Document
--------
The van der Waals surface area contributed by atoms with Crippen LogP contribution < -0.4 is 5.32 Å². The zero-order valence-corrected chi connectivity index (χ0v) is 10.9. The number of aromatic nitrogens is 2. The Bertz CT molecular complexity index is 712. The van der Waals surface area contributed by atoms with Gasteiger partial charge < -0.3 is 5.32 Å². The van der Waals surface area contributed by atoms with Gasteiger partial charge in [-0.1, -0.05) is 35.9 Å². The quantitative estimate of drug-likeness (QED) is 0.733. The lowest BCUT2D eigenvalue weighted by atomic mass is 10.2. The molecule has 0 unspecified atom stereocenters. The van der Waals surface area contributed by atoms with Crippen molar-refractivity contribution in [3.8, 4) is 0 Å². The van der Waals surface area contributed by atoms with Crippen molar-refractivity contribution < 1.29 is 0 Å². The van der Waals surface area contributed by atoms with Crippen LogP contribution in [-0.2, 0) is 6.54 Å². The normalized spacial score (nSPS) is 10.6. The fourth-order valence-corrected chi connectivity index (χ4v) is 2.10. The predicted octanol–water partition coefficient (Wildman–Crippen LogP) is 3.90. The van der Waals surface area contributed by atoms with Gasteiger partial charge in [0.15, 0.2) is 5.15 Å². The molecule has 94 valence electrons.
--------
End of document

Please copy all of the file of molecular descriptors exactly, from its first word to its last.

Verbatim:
The van der Waals surface area contributed by atoms with Crippen LogP contribution < -0.4 is 5.32 Å². The zero-order valence-corrected chi connectivity index (χ0v) is 10.9. The number of aromatic nitrogens is 2. The Bertz CT molecular complexity index is 712. The van der Waals surface area contributed by atoms with Gasteiger partial charge < -0.3 is 5.32 Å². The van der Waals surface area contributed by atoms with Gasteiger partial charge in [-0.1, -0.05) is 35.9 Å². The quantitative estimate of drug-likeness (QED) is 0.733. The lowest BCUT2D eigenvalue weighted by atomic mass is 10.2. The molecule has 0 unspecified atom stereocenters. The van der Waals surface area contributed by atoms with Crippen molar-refractivity contribution in [3.8, 4) is 0 Å². The van der Waals surface area contributed by atoms with Crippen molar-refractivity contribution < 1.29 is 0 Å². The van der Waals surface area contributed by atoms with Crippen LogP contribution in [-0.2, 0) is 6.54 Å². The normalized spacial score (nSPS) is 10.6. The fourth-order valence-corrected chi connectivity index (χ4v) is 2.10. The predicted octanol–water partition coefficient (Wildman–Crippen LogP) is 3.90. The van der Waals surface area contributed by atoms with Gasteiger partial charge in [0.15, 0.2) is 5.15 Å². The molecule has 94 valence electrons.